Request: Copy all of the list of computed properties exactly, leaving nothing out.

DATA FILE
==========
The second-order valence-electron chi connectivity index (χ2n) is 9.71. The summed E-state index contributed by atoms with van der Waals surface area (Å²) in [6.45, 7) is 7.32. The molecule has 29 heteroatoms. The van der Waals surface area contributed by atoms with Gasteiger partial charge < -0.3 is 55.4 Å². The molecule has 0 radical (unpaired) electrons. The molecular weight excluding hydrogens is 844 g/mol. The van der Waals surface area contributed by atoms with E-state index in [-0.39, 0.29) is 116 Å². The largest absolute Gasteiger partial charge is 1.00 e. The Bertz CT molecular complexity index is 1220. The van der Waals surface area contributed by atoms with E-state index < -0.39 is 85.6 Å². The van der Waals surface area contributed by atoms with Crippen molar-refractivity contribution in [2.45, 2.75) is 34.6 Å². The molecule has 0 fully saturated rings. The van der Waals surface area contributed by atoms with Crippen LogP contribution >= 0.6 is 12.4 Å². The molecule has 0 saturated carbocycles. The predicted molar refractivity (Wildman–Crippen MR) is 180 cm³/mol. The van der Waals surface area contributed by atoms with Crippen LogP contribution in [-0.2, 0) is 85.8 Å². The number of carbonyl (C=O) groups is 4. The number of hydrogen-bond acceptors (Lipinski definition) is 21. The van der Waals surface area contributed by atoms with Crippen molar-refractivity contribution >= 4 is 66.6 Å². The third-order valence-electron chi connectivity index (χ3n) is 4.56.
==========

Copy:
The second-order valence-electron chi connectivity index (χ2n) is 9.71. The summed E-state index contributed by atoms with van der Waals surface area (Å²) in [6.45, 7) is 7.32. The molecule has 29 heteroatoms. The van der Waals surface area contributed by atoms with Gasteiger partial charge < -0.3 is 55.4 Å². The molecule has 0 radical (unpaired) electrons. The molecular weight excluding hydrogens is 844 g/mol. The van der Waals surface area contributed by atoms with E-state index in [-0.39, 0.29) is 116 Å². The largest absolute Gasteiger partial charge is 1.00 e. The Bertz CT molecular complexity index is 1220. The van der Waals surface area contributed by atoms with E-state index < -0.39 is 85.6 Å². The van der Waals surface area contributed by atoms with Crippen molar-refractivity contribution in [2.45, 2.75) is 34.6 Å². The molecule has 0 fully saturated rings. The van der Waals surface area contributed by atoms with Crippen LogP contribution >= 0.6 is 12.4 Å². The molecule has 0 saturated carbocycles. The predicted molar refractivity (Wildman–Crippen MR) is 180 cm³/mol. The van der Waals surface area contributed by atoms with Crippen LogP contribution in [-0.2, 0) is 85.8 Å². The number of carbonyl (C=O) groups is 4. The number of hydrogen-bond acceptors (Lipinski definition) is 21. The van der Waals surface area contributed by atoms with Crippen molar-refractivity contribution >= 4 is 66.6 Å². The third-order valence-electron chi connectivity index (χ3n) is 4.56.